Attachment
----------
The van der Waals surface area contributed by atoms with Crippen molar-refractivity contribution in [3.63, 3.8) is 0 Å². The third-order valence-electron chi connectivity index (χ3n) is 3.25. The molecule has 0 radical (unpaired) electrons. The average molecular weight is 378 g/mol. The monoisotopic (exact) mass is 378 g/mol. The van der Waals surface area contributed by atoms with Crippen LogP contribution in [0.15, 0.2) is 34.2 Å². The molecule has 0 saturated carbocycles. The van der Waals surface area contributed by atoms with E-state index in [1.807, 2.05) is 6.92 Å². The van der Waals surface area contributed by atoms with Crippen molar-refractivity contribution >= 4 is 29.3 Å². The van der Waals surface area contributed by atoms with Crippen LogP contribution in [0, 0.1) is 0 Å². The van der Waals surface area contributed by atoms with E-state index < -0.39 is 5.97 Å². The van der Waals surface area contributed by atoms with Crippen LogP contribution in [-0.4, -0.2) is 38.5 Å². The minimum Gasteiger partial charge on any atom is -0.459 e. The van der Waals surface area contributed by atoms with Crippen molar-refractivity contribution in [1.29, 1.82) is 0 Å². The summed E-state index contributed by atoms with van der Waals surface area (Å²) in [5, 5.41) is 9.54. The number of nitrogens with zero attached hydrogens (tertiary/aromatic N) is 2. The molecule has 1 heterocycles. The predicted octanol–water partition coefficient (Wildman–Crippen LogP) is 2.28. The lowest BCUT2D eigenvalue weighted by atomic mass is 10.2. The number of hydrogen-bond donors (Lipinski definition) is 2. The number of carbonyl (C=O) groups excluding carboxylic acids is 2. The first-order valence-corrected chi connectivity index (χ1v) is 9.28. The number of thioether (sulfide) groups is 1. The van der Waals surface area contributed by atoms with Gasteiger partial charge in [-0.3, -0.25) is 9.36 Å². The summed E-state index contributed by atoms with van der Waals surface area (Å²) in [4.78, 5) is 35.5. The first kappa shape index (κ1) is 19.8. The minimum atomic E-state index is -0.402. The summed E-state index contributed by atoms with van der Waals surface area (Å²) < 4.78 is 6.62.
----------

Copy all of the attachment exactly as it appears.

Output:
The van der Waals surface area contributed by atoms with Crippen molar-refractivity contribution in [3.63, 3.8) is 0 Å². The third-order valence-electron chi connectivity index (χ3n) is 3.25. The molecule has 0 radical (unpaired) electrons. The average molecular weight is 378 g/mol. The monoisotopic (exact) mass is 378 g/mol. The van der Waals surface area contributed by atoms with Crippen LogP contribution in [0.15, 0.2) is 34.2 Å². The molecule has 0 saturated carbocycles. The van der Waals surface area contributed by atoms with E-state index in [1.807, 2.05) is 6.92 Å². The van der Waals surface area contributed by atoms with Crippen molar-refractivity contribution >= 4 is 29.3 Å². The van der Waals surface area contributed by atoms with Crippen LogP contribution in [0, 0.1) is 0 Å². The van der Waals surface area contributed by atoms with E-state index < -0.39 is 5.97 Å². The van der Waals surface area contributed by atoms with Crippen LogP contribution in [-0.4, -0.2) is 38.5 Å². The minimum Gasteiger partial charge on any atom is -0.459 e. The van der Waals surface area contributed by atoms with Crippen molar-refractivity contribution in [1.29, 1.82) is 0 Å². The summed E-state index contributed by atoms with van der Waals surface area (Å²) in [5, 5.41) is 9.54. The number of nitrogens with zero attached hydrogens (tertiary/aromatic N) is 2. The molecule has 1 heterocycles. The predicted octanol–water partition coefficient (Wildman–Crippen LogP) is 2.28. The lowest BCUT2D eigenvalue weighted by atomic mass is 10.2. The number of hydrogen-bond donors (Lipinski definition) is 2. The number of carbonyl (C=O) groups excluding carboxylic acids is 2. The first-order valence-corrected chi connectivity index (χ1v) is 9.28. The number of thioether (sulfide) groups is 1. The van der Waals surface area contributed by atoms with Gasteiger partial charge in [-0.3, -0.25) is 9.36 Å². The summed E-state index contributed by atoms with van der Waals surface area (Å²) in [4.78, 5) is 35.5. The first kappa shape index (κ1) is 19.8. The minimum atomic E-state index is -0.402. The summed E-state index contributed by atoms with van der Waals surface area (Å²) < 4.78 is 6.62.